... The most convincing evidence [about the individuality of the chromosomes] comes from exceptional cases of accidental or irregular distribution of one or more chromosomes, so that an egg, or a cell comes to have one more chromosome than is usually present...
- Thomas Hunt Morgan,
The Physical Basis of Heredity,
1919, page 52
Perhaps a better title for today's lecture would be:
This poor fly has lost its X chromosome after the 2nd cell division - so it is literally half male (X0) and half female (XX). Several sex-linked traits that would otherwise have been masked are now visible in half of this fly! (Most sexual mosaics are called gynandromorphs.)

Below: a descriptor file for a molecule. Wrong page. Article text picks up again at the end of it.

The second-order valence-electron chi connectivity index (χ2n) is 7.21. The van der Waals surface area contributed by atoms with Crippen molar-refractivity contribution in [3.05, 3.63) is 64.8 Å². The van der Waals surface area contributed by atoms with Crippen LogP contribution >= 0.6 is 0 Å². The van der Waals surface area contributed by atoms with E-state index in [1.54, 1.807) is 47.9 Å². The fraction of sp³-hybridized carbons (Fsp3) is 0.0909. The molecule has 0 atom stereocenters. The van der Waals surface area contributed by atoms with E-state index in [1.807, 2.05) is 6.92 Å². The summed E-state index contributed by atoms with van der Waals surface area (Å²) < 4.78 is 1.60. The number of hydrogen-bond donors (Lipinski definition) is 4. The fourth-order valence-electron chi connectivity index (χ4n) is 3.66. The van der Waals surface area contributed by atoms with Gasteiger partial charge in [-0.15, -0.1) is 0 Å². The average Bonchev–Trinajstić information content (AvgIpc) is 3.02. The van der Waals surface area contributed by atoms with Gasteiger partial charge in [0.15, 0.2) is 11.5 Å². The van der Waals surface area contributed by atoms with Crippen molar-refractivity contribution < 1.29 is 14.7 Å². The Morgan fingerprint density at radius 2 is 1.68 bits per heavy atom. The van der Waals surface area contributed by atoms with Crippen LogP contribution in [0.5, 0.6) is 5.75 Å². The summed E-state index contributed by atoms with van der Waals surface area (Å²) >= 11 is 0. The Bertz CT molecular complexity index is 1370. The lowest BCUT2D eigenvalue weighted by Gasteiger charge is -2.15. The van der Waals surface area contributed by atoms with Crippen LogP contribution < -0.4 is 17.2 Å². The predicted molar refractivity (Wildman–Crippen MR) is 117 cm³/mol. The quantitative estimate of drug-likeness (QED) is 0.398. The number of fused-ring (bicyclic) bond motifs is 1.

Yes, the same thing can happen in humans!
There are two different types of variation in chromosome number:
2. Aneuploidy -this is where you have an extra single chromosome (or two) or are missing a chromosome (or two)
I. Aberrant Euploidy
Polyploidy in Animals
Last modified on: 1 February, 2000 by Dave Ussery